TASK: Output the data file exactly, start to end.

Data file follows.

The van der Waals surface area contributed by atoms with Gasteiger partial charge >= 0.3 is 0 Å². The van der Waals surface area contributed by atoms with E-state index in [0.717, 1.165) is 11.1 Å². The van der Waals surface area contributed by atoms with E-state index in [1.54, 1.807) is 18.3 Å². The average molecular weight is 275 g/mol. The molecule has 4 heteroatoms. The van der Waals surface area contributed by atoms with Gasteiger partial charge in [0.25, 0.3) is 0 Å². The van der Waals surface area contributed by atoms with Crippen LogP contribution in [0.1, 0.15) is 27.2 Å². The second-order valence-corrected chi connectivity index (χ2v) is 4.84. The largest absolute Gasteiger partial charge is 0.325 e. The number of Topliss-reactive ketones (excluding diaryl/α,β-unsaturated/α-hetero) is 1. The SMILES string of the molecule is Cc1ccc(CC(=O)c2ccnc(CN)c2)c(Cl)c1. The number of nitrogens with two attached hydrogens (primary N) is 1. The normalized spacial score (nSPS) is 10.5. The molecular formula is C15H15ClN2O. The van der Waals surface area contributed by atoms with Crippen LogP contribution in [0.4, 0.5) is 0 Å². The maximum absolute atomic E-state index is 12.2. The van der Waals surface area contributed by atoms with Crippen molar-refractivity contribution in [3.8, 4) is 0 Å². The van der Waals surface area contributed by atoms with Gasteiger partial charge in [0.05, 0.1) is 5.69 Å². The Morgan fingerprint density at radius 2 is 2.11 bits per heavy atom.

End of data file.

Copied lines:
The van der Waals surface area contributed by atoms with Gasteiger partial charge >= 0.3 is 0 Å². The van der Waals surface area contributed by atoms with E-state index in [0.717, 1.165) is 11.1 Å². The van der Waals surface area contributed by atoms with E-state index in [1.54, 1.807) is 18.3 Å². The average molecular weight is 275 g/mol. The molecule has 4 heteroatoms. The van der Waals surface area contributed by atoms with Gasteiger partial charge in [0.25, 0.3) is 0 Å². The van der Waals surface area contributed by atoms with Crippen LogP contribution in [0.1, 0.15) is 27.2 Å². The second-order valence-corrected chi connectivity index (χ2v) is 4.84. The largest absolute Gasteiger partial charge is 0.325 e. The number of Topliss-reactive ketones (excluding diaryl/α,β-unsaturated/α-hetero) is 1. The SMILES string of the molecule is Cc1ccc(CC(=O)c2ccnc(CN)c2)c(Cl)c1. The number of nitrogens with two attached hydrogens (primary N) is 1. The normalized spacial score (nSPS) is 10.5. The molecular formula is C15H15ClN2O. The van der Waals surface area contributed by atoms with Crippen LogP contribution in [0.4, 0.5) is 0 Å². The maximum absolute atomic E-state index is 12.2. The van der Waals surface area contributed by atoms with Crippen molar-refractivity contribution in [3.8, 4) is 0 Å². The van der Waals surface area contributed by atoms with Gasteiger partial charge in [0.05, 0.1) is 5.69 Å². The Morgan fingerprint density at radius 2 is 2.11 bits per heavy atom.